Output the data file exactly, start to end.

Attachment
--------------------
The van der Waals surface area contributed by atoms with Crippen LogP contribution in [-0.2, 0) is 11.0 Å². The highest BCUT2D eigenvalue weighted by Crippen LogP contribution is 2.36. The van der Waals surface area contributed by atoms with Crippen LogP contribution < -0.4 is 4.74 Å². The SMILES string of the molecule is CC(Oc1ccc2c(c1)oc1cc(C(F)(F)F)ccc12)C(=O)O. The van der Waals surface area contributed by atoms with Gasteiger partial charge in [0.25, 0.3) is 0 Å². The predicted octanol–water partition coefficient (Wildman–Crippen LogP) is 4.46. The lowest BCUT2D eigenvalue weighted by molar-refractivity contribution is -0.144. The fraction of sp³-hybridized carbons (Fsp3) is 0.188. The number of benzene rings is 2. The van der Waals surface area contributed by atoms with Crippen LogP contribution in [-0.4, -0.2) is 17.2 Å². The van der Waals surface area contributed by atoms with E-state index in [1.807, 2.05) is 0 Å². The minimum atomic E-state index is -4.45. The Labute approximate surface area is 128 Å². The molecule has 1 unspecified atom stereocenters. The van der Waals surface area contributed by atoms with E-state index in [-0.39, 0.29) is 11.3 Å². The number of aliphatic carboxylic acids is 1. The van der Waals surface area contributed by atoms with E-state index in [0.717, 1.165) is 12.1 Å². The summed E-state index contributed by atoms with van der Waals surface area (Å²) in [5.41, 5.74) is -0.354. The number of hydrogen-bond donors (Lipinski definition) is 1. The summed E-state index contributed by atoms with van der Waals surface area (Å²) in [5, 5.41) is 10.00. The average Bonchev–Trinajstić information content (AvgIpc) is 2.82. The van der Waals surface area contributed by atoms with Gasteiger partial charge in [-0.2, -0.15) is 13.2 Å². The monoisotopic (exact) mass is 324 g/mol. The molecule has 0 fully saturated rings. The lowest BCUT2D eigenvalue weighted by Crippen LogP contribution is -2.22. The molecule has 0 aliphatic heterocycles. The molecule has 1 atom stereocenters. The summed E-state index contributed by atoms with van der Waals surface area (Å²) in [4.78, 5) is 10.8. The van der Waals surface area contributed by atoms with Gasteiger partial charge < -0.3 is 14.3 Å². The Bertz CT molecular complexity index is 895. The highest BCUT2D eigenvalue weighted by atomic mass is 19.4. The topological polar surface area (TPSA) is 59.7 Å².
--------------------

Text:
The van der Waals surface area contributed by atoms with Crippen LogP contribution in [-0.2, 0) is 11.0 Å². The highest BCUT2D eigenvalue weighted by Crippen LogP contribution is 2.36. The van der Waals surface area contributed by atoms with Crippen LogP contribution < -0.4 is 4.74 Å². The SMILES string of the molecule is CC(Oc1ccc2c(c1)oc1cc(C(F)(F)F)ccc12)C(=O)O. The van der Waals surface area contributed by atoms with Gasteiger partial charge in [0.25, 0.3) is 0 Å². The predicted octanol–water partition coefficient (Wildman–Crippen LogP) is 4.46. The lowest BCUT2D eigenvalue weighted by molar-refractivity contribution is -0.144. The fraction of sp³-hybridized carbons (Fsp3) is 0.188. The number of benzene rings is 2. The van der Waals surface area contributed by atoms with Crippen LogP contribution in [-0.4, -0.2) is 17.2 Å². The van der Waals surface area contributed by atoms with E-state index in [1.807, 2.05) is 0 Å². The minimum atomic E-state index is -4.45. The Labute approximate surface area is 128 Å². The molecule has 1 unspecified atom stereocenters. The van der Waals surface area contributed by atoms with E-state index in [-0.39, 0.29) is 11.3 Å². The number of aliphatic carboxylic acids is 1. The van der Waals surface area contributed by atoms with E-state index in [0.717, 1.165) is 12.1 Å². The summed E-state index contributed by atoms with van der Waals surface area (Å²) in [5.41, 5.74) is -0.354. The number of hydrogen-bond donors (Lipinski definition) is 1. The summed E-state index contributed by atoms with van der Waals surface area (Å²) in [5, 5.41) is 10.00. The average Bonchev–Trinajstić information content (AvgIpc) is 2.82. The van der Waals surface area contributed by atoms with Gasteiger partial charge in [-0.2, -0.15) is 13.2 Å². The monoisotopic (exact) mass is 324 g/mol. The molecule has 0 fully saturated rings. The lowest BCUT2D eigenvalue weighted by Crippen LogP contribution is -2.22. The molecule has 0 aliphatic heterocycles. The molecule has 1 atom stereocenters. The summed E-state index contributed by atoms with van der Waals surface area (Å²) in [4.78, 5) is 10.8. The van der Waals surface area contributed by atoms with Gasteiger partial charge < -0.3 is 14.3 Å². The Bertz CT molecular complexity index is 895. The highest BCUT2D eigenvalue weighted by atomic mass is 19.4. The topological polar surface area (TPSA) is 59.7 Å².